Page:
Setting up shared access to gpg on a UNIX server

Johannes Zarl johannes at
Thu Jan 30 17:54:06 CET 2014

On Thursday 30 January 2014 11:49:47 Peter Lebbing wrote:
> If you're trying to achieve by the 744 what I think you're trying to
> achieve, namely that users can't change the files, I think you're
> mistaken[1]. Look at the following session I just did[2]:

> The thing is, you're not allowed to change any files, but you are allowed to
> replace those files by your own.

Just in case this isn't clear to everybody already: The write-permission on 
the directory are the problem here, not the 744 on the file.

> gpg does stuff with a bunch of files in the homedir, and I suspect
> that some might need the permission to overwrite files one of your other
> users created.

If one really wanted to use a shared secret key in this way (as opposed to a 
token), I would only share the keyrings, not the home directory.

Like that (only a mockup):

ls -la /opt/app/apps/dbmprod/gpg
-rwxr-x--- 1 root gpgusers  .
-rw-r----- 1 root gpgusers  secring.gpg
-rw-r----- 1 root gpgusers  pubring.gpg

Limiting readability to a user group would at least limit the access to the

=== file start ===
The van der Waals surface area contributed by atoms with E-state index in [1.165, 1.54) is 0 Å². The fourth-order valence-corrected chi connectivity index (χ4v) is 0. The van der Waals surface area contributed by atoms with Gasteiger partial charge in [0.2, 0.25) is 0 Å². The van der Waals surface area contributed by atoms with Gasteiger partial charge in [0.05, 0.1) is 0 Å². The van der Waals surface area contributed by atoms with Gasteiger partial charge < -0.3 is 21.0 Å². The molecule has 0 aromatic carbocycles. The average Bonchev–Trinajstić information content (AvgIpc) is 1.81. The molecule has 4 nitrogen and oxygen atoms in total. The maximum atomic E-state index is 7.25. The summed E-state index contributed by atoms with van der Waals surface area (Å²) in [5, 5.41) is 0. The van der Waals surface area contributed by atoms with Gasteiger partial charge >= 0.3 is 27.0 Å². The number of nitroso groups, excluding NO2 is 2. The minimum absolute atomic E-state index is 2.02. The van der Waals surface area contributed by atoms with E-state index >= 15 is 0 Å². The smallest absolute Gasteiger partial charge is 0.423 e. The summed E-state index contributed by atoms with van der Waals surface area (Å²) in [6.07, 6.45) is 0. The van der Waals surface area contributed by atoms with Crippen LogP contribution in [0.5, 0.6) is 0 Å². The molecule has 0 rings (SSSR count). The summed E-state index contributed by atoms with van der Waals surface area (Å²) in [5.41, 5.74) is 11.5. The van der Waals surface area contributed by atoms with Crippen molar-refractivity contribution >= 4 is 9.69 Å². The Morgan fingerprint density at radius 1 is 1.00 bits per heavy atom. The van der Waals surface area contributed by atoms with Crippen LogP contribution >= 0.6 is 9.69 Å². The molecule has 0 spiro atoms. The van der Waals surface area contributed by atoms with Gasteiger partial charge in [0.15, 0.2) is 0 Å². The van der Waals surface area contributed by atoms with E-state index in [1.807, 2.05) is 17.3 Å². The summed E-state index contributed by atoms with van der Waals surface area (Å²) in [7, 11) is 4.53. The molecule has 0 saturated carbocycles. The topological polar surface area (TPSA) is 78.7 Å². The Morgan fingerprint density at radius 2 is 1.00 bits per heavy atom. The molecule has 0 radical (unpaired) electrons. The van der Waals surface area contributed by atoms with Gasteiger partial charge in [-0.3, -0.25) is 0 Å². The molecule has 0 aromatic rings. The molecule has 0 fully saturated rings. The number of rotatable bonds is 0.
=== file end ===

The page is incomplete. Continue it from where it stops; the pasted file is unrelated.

key material w.r.t. unprivileged processes running on the same machine.

gpg --secret-keyring /opt/app/apps/dbmprod/gpg/secring.gpg 
  --keyring /opt/app/apps/dbmprod/gpg/pubring.gpg 

As to what Bob wrote in the original message:
> I suppose that my use of a private key without a passphrase might be of some
> concern, but I never figured out a better way to do this.  In other words,
> if the single key required a passphrase, I'd have to give out that
> passphrase to everyone, so what would be the point?

It might not make much of a difference, but having a strong passphrase would 
still protect copies of your key lying on some backup.

Other than that, I guess Diego's advice is sound -- limiting the potential 
damage by using a token/smartcard.


More information about the Gnupg-users mailing list